FIBA World Cup

Gilas Pilipinas eyes payback versus Lebanon

Ariel Ian Clarito

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Gilas Pilipinas eyes payback versus Lebanon

TOPNOTCH. Fans had hoped for another mano-a-mano between Gilas Pilipinas' Scottie Thompson and Lebanon's Wael Arakji.


Even a depleted Lebanon squad will be tough to beat for any team in Asia, but Gilas Pilipinas might actually have a decent chance of pulling off a win

MANILA, Philippines –Technically, the matchup on Friday, February 24, between Gilas Pilipinas and the Cedars of Lebanon has no-bearing on either team’s standing and qualification as both countries have already booked their tickets to the 2023 FIBA World Cup. 

But don’t tell that to Filipino basketball fans who are expected to come out in droves and pack every seat and corner of the Philippine Arena. 

There is no such thing as a no-bearing game for both Gilas and the Cedars, two proud national teams seeking to end their qualifying campaign on a high note so that they will have something to build on as they prepare for the World Cup in August.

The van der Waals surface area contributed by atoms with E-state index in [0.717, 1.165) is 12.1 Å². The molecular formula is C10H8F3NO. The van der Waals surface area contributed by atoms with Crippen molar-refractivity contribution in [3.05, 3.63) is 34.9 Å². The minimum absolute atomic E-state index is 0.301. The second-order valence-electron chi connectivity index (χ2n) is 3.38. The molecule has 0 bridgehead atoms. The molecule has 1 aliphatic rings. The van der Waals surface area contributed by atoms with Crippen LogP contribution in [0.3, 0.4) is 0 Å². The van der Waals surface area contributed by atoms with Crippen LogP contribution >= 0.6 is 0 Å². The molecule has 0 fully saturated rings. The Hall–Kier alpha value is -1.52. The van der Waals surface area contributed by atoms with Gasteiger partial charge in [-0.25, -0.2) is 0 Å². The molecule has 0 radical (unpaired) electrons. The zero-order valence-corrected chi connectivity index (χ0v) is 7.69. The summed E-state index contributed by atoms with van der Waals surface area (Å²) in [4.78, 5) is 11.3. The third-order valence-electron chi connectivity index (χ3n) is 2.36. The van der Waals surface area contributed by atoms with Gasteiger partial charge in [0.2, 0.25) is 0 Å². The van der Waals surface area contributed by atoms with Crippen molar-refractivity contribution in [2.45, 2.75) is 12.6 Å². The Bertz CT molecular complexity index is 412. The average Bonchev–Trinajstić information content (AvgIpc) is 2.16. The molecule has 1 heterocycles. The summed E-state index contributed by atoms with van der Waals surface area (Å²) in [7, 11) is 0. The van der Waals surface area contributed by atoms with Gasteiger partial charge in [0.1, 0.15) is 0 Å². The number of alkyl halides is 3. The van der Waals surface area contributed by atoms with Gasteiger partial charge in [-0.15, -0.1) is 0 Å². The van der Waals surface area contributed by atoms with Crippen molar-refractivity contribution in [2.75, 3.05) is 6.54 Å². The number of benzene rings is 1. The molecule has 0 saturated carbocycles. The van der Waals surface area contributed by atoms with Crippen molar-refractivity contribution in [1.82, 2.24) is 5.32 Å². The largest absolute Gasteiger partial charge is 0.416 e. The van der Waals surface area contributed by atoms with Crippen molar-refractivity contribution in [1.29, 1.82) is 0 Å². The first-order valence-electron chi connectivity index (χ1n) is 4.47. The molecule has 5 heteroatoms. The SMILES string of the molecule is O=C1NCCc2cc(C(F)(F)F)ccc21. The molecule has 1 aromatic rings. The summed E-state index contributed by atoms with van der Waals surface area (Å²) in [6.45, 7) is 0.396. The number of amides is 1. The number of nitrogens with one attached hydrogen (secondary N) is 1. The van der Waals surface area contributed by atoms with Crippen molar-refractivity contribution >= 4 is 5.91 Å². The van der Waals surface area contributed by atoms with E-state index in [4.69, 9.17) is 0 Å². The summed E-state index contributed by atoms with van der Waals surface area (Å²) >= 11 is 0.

There are familiar names in the pool of both squads and some new faces that could make the game on Friday an intriguing one. 

Friday will mark the first official game of Justin Brownlee as a Filipino. Brownlee’s level of consistency and excellence has been the gold standard for PBA imports in recent years, and fans are eager to see him bring the same to the international arena, this time for flag and country. 

Equally exciting is the return of June Mar Fajardo in a Gilas uniform. How he will anchor a depleted frontline – which could feature a young power forward rotation that includes 18-year-old Mason Amos – will be crucial to Gilas staying in the game versus one of the best squads in Asia. 

Gilas Pilipinas lost twice to Lebanon last year. The first was during the FIBA Asia Cup in July held in Jakarta where the Philippines suffered a 95-80 thrashing. The other was in the FIBA World Cup Asia qualifiers in Beirut last August – a Jordan Clarkson-led Gilas squad that once again fell in an 85-81 thriller.